Balzac: A Fight Against Decadence and Materialism

Literary Representations
Lorettes and society

Lower Class Prostitutes and the Law
Representations in Les Miserables
Realities of Authority in Paris
Brothels and Streetwalkers

The Privileged Class: Courtesans

Defining the courtesan
Visual representations
Courtesans in reality




Before the Mirror,
Edouard Manet, 1876. For more on this image click here.

Balzac was in many ways the balancing force for Hugo, his political and moral dichotomy, as well as his opposite in representations of prostitution. Through his own use of a contrasting archetype to that of Hugo's fallen woman, Balzac argued against the decadence and materialism which he believed bourgeoisie society and courtesans represented.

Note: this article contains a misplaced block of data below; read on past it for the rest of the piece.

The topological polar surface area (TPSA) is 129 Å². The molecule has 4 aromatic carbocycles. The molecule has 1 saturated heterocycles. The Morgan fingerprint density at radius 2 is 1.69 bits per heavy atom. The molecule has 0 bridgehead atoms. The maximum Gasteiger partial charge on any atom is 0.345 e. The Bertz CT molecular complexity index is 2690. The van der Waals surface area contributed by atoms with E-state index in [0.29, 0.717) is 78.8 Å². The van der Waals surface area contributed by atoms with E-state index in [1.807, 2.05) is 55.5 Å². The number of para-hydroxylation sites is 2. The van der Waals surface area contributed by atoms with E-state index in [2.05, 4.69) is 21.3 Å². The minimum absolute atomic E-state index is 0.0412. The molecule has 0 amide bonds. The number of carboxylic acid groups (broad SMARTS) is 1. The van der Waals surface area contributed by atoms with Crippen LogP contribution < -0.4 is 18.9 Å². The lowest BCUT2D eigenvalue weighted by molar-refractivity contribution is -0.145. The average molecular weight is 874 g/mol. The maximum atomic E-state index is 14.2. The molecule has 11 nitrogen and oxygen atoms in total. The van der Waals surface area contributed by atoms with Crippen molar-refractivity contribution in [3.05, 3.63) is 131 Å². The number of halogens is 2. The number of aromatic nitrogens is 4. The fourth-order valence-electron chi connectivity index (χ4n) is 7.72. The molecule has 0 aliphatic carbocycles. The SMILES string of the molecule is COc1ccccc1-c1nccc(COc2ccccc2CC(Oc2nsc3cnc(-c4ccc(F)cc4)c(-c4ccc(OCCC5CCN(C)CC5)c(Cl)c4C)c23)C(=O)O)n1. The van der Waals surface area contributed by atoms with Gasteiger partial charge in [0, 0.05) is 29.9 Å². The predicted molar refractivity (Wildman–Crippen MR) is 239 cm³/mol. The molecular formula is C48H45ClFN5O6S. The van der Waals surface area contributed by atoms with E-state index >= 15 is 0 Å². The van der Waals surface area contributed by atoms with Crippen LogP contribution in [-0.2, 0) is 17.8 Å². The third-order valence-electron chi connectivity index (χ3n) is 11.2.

Balzac's political stance as a conservative legitimist put him at distinct odds with Hugo's democratic republicanism. This antithesis continues into their depictions of prostitution, with Balzac's archetype being that of the decadent and pampered courtesan.

By looking at the work of Balzac and Hugo together, it is possible to gain greater insight into the role of prostitution in society and the interactions between prostitutes and that society.

For information about Balzac's archetype, click here.